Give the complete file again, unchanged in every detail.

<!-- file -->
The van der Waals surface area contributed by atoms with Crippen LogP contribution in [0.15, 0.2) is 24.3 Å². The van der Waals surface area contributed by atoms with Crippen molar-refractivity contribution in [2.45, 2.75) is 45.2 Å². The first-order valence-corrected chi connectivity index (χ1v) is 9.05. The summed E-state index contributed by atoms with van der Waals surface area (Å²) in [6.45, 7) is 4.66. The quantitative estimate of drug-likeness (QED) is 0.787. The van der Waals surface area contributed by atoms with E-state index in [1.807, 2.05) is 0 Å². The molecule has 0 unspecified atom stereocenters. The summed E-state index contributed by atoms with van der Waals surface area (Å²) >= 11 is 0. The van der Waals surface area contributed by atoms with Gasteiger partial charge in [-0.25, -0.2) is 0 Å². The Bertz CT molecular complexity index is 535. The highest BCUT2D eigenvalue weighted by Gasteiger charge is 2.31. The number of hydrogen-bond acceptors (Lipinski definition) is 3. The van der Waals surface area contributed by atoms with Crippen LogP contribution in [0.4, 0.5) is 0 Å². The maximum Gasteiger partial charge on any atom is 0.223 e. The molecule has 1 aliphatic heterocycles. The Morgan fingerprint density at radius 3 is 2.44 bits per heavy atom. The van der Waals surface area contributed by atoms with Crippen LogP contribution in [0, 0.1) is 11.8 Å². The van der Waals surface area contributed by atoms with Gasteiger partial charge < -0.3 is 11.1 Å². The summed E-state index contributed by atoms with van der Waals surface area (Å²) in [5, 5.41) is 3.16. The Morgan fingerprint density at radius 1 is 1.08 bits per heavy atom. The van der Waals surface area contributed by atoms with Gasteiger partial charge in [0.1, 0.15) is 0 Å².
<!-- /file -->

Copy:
The van der Waals surface area contributed by atoms with Crippen LogP contribution in [0.15, 0.2) is 24.3 Å². The van der Waals surface area contributed by atoms with Crippen molar-refractivity contribution in [2.45, 2.75) is 45.2 Å². The first-order valence-corrected chi connectivity index (χ1v) is 9.05. The summed E-state index contributed by atoms with van der Waals surface area (Å²) in [6.45, 7) is 4.66. The quantitative estimate of drug-likeness (QED) is 0.787. The van der Waals surface area contributed by atoms with E-state index in [1.807, 2.05) is 0 Å². The molecule has 0 unspecified atom stereocenters. The summed E-state index contributed by atoms with van der Waals surface area (Å²) >= 11 is 0. The van der Waals surface area contributed by atoms with Gasteiger partial charge in [-0.25, -0.2) is 0 Å². The Bertz CT molecular complexity index is 535. The highest BCUT2D eigenvalue weighted by Gasteiger charge is 2.31. The number of hydrogen-bond acceptors (Lipinski definition) is 3. The van der Waals surface area contributed by atoms with Crippen LogP contribution in [0.4, 0.5) is 0 Å². The maximum Gasteiger partial charge on any atom is 0.223 e. The molecule has 1 aliphatic heterocycles. The Morgan fingerprint density at radius 3 is 2.44 bits per heavy atom. The van der Waals surface area contributed by atoms with Crippen LogP contribution in [0, 0.1) is 11.8 Å². The van der Waals surface area contributed by atoms with Gasteiger partial charge < -0.3 is 11.1 Å². The summed E-state index contributed by atoms with van der Waals surface area (Å²) in [5, 5.41) is 3.16. The Morgan fingerprint density at radius 1 is 1.08 bits per heavy atom. The van der Waals surface area contributed by atoms with Gasteiger partial charge in [0.1, 0.15) is 0 Å².